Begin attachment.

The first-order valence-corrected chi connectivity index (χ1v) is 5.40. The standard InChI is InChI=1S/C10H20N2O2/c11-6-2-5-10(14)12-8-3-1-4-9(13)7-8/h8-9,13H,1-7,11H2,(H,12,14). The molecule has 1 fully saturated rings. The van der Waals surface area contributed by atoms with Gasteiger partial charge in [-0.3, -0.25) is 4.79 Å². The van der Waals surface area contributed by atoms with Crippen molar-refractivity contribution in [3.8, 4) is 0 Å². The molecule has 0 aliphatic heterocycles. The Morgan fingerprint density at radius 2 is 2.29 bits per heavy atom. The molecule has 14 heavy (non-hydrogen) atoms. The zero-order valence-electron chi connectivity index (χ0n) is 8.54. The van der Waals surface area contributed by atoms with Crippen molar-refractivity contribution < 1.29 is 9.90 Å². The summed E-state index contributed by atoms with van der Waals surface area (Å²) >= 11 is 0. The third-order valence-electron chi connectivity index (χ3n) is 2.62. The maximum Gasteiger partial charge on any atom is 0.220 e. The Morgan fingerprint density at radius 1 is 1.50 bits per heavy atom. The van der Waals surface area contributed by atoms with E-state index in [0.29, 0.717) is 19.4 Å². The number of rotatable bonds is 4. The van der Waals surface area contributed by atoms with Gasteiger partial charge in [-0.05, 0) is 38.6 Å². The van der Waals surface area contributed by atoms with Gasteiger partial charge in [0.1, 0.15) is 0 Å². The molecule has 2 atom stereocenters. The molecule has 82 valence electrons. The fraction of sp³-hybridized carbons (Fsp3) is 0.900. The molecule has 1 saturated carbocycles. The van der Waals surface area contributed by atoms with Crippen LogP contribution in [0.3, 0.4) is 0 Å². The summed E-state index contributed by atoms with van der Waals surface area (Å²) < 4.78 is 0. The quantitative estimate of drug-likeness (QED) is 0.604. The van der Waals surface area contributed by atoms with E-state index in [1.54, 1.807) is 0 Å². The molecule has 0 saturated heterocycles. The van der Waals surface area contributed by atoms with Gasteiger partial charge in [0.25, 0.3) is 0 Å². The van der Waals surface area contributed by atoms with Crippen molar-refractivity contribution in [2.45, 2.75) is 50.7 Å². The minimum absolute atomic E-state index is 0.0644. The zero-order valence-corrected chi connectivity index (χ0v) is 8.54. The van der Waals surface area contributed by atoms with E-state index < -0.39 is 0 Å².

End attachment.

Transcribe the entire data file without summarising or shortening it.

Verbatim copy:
The first-order valence-corrected chi connectivity index (χ1v) is 5.40. The standard InChI is InChI=1S/C10H20N2O2/c11-6-2-5-10(14)12-8-3-1-4-9(13)7-8/h8-9,13H,1-7,11H2,(H,12,14). The molecule has 1 fully saturated rings. The van der Waals surface area contributed by atoms with Gasteiger partial charge in [-0.3, -0.25) is 4.79 Å². The van der Waals surface area contributed by atoms with Crippen molar-refractivity contribution in [3.8, 4) is 0 Å². The molecule has 0 aliphatic heterocycles. The Morgan fingerprint density at radius 2 is 2.29 bits per heavy atom. The molecule has 14 heavy (non-hydrogen) atoms. The zero-order valence-electron chi connectivity index (χ0n) is 8.54. The van der Waals surface area contributed by atoms with Crippen molar-refractivity contribution < 1.29 is 9.90 Å². The summed E-state index contributed by atoms with van der Waals surface area (Å²) >= 11 is 0. The third-order valence-electron chi connectivity index (χ3n) is 2.62. The maximum Gasteiger partial charge on any atom is 0.220 e. The Morgan fingerprint density at radius 1 is 1.50 bits per heavy atom. The van der Waals surface area contributed by atoms with E-state index in [0.29, 0.717) is 19.4 Å². The number of rotatable bonds is 4. The van der Waals surface area contributed by atoms with Gasteiger partial charge in [-0.05, 0) is 38.6 Å². The van der Waals surface area contributed by atoms with Gasteiger partial charge in [0.1, 0.15) is 0 Å². The molecule has 2 atom stereocenters. The molecule has 82 valence electrons. The fraction of sp³-hybridized carbons (Fsp3) is 0.900. The molecule has 1 saturated carbocycles. The van der Waals surface area contributed by atoms with Crippen LogP contribution in [0.3, 0.4) is 0 Å². The summed E-state index contributed by atoms with van der Waals surface area (Å²) < 4.78 is 0. The quantitative estimate of drug-likeness (QED) is 0.604. The van der Waals surface area contributed by atoms with E-state index in [1.54, 1.807) is 0 Å². The molecule has 0 saturated heterocycles. The van der Waals surface area contributed by atoms with Gasteiger partial charge in [0.25, 0.3) is 0 Å². The van der Waals surface area contributed by atoms with Crippen molar-refractivity contribution in [2.45, 2.75) is 50.7 Å². The minimum absolute atomic E-state index is 0.0644. The zero-order valence-corrected chi connectivity index (χ0v) is 8.54. The van der Waals surface area contributed by atoms with E-state index < -0.39 is 0 Å².